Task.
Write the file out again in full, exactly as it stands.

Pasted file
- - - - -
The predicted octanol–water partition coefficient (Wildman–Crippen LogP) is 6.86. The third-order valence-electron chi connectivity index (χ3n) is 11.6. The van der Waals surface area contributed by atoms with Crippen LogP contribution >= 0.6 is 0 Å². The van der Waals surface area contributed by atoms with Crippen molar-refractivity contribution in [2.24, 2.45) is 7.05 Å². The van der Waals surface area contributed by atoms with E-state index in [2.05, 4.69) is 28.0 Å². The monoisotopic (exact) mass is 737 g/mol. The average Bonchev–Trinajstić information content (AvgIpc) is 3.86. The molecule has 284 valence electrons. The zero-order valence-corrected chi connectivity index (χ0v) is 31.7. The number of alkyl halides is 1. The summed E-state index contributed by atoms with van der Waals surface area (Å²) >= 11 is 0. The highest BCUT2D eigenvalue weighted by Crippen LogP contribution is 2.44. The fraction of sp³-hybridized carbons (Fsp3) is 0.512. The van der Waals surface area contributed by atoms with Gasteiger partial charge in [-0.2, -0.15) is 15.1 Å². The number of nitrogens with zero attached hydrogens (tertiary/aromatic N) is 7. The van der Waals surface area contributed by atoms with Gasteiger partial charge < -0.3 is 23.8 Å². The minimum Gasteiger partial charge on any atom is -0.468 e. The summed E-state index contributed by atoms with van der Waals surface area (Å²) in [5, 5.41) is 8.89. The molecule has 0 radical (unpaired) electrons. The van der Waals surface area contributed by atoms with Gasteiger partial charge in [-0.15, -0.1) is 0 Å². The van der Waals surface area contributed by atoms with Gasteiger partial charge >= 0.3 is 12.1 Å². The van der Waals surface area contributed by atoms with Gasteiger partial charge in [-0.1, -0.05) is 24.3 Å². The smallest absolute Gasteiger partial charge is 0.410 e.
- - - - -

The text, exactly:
The predicted octanol–water partition coefficient (Wildman–Crippen LogP) is 6.86. The third-order valence-electron chi connectivity index (χ3n) is 11.6. The van der Waals surface area contributed by atoms with Crippen LogP contribution >= 0.6 is 0 Å². The van der Waals surface area contributed by atoms with Crippen molar-refractivity contribution in [2.24, 2.45) is 7.05 Å². The van der Waals surface area contributed by atoms with E-state index in [2.05, 4.69) is 28.0 Å². The monoisotopic (exact) mass is 737 g/mol. The average Bonchev–Trinajstić information content (AvgIpc) is 3.86. The molecule has 284 valence electrons. The zero-order valence-corrected chi connectivity index (χ0v) is 31.7. The number of alkyl halides is 1. The summed E-state index contributed by atoms with van der Waals surface area (Å²) >= 11 is 0. The highest BCUT2D eigenvalue weighted by Crippen LogP contribution is 2.44. The fraction of sp³-hybridized carbons (Fsp3) is 0.512. The van der Waals surface area contributed by atoms with Gasteiger partial charge in [-0.2, -0.15) is 15.1 Å². The number of nitrogens with zero attached hydrogens (tertiary/aromatic N) is 7. The van der Waals surface area contributed by atoms with Gasteiger partial charge < -0.3 is 23.8 Å². The minimum Gasteiger partial charge on any atom is -0.468 e. The summed E-state index contributed by atoms with van der Waals surface area (Å²) in [5, 5.41) is 8.89. The molecule has 0 radical (unpaired) electrons. The van der Waals surface area contributed by atoms with Gasteiger partial charge in [-0.15, -0.1) is 0 Å². The van der Waals surface area contributed by atoms with Gasteiger partial charge >= 0.3 is 12.1 Å². The van der Waals surface area contributed by atoms with Gasteiger partial charge in [-0.1, -0.05) is 24.3 Å². The smallest absolute Gasteiger partial charge is 0.410 e.